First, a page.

Back to the Black
by Frank Veit

The Release of Dicky in the Black Sea, after spending six years in the Red Sea.- And his vocalizations during different stages of arousal -


Throughout the past decade numerous attempts were made to release captive dolphins back to the wild and the outcome of these projects was measured in post-release sightings or tracking. To our knowledge there was only one documented case of individual dolphins having successfully readapted to their natural environment after extended periods in captivity (Bassos et al. 1991). The use of effective tracking devices to assess the fate of released animals was considered as a main issue in marine mammal release projects. Here we present details on the release of an adult male bottlenose dolphin at his original capture site in the Black Sea, Russia, in August 1996. Prior to his release the male named Dicky had been kept for six years under semi-free conditions in the Dolphin Reef, Eilat, Israel, as part of a colony of nine individuals. At the time of this project, Dicky was estimated to be eleven years old. In order to prepare his rehabilitation, Dicky had been exposed to different behavioural tasks and environmental situations directly related to problems that might be encountered in the open sea. An entirely new method was applied in this project to facilitate the social readaption by releasing him together with a recently captured female from the local population.

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Map of the Northern part of the Black Sea showing the location of the Russian Research Station Utrich, the area of release and the area of the first sightings.



On August 20, 1996, Dicky was transferred from Israel to Russia by airplane and truck. The transfer took about 10 hours. At most times, Dicky was transported in a tank partly filled with water (leaving his blowhole free of water constantly) together with a human companion.

Upon arrival at the Biological Station Utrich, Russia, Dicky was introduced into an open sea pen (10 m x 10 m, 6 m deep), where he joined an adult female (Blanca) caught from the local population in May 1996. Blanca was estimated to be about nine years old. Within less than 30 minutes both animals were observed displaying affiliative behaviour and closely associating, e.g. by pectoral fin contact. There were no signs of aggression, neither in visable behaviours nor acoustically. Dicky accepted fish approximately 1 hour after introduction into the open sea pen. Until his release three days later he consumed his normal amount of 8 - 10 kg per day. The day prior to the release, both animals were marked on their dorsal fins by removing dermal tissue in characteristic patterns. On that occasion, the animals were also measured (Dicky: 270 cm, 270 kg; female Blanca: 224 cm, 158 kg), and blood samples were taken. On August 23, the animals were brought to the release site by truck, both stationed together in the same water-filled tank. At Taman Bay, they were taken out to sea on board an inflatable. In a distance of approximately 5 km from the coast both animals were released over the side of the boat simultaneously. Both surfaced the first time in a distance of about 25 m, but were not sighted afterwards. Due to the rough sea, observational conditions were difficult. However, their presence in the vicinity of the boat was assessed by vocalizations recorded over a period of about 80 min within a range of 200 m.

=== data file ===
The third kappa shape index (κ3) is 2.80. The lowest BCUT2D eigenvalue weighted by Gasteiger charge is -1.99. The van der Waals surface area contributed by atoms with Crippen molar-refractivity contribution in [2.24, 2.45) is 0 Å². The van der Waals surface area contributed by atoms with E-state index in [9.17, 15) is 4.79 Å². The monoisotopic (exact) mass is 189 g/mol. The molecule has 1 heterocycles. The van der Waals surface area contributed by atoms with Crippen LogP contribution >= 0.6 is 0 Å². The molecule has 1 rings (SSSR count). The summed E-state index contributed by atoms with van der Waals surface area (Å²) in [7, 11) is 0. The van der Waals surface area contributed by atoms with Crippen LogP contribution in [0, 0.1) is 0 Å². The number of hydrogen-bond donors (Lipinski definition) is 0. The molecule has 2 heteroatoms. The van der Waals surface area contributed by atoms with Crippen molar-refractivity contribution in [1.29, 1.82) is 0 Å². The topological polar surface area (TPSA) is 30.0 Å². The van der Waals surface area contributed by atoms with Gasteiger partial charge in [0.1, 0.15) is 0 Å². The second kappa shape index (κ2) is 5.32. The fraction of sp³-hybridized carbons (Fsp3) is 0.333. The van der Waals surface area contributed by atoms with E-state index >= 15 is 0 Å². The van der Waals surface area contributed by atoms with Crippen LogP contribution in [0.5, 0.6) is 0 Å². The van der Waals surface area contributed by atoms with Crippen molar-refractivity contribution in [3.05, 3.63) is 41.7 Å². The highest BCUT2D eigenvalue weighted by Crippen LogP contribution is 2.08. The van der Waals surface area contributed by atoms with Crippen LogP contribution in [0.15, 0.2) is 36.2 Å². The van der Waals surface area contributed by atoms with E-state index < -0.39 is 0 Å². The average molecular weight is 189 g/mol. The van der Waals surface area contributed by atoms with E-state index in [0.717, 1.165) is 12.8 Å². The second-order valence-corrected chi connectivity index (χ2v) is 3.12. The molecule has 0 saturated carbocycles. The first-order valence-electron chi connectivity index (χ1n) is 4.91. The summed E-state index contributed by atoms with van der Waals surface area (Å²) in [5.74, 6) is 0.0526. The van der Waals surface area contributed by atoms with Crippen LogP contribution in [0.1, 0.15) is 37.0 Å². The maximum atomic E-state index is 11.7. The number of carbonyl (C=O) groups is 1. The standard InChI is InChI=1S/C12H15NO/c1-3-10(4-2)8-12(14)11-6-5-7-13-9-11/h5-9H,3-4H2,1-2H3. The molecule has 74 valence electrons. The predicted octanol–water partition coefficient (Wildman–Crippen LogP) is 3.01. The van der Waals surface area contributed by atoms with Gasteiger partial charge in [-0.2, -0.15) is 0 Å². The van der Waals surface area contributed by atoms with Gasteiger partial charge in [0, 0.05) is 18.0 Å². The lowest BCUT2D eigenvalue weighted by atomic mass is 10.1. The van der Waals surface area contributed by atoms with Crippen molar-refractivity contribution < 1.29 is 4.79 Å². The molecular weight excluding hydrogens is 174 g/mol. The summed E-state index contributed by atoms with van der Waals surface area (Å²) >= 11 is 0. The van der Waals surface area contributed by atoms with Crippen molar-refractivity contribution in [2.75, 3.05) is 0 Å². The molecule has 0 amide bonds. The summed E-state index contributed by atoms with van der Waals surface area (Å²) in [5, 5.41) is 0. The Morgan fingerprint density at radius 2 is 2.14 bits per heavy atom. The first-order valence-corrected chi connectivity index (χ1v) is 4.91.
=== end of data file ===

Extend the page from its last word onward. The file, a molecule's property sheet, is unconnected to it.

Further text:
Dicky (right) and Blanca in the holding pen at Utrich, Black Sea

Observations and systematic surveys for the released animals were conducted in cooperation with local scientists. Additionally, information about the markings of both animals were given to fishermen along the coast and published in local newspaper, in order to obtain further information as to the whereabouts of the released animals.


Two weeks post-release fisherman sighted the animals on three successive days near the Crimean coast, Ukraine, in a distance of more than 200 km from the release site. Both were observed foraging near fishing trawlers within a bigger group of dolphins. Due to migration patterns of bottlenose dolphins in the Black Sea, we expect re-sightings of the released animals along the northern Black Sea coast not before spring 1997 when returning from wintering areas in Turkish waters.

To date, the last reported sighting of Dicky was in summer 2000, four years after his release, from the northern part of the Black Sea off Russia.


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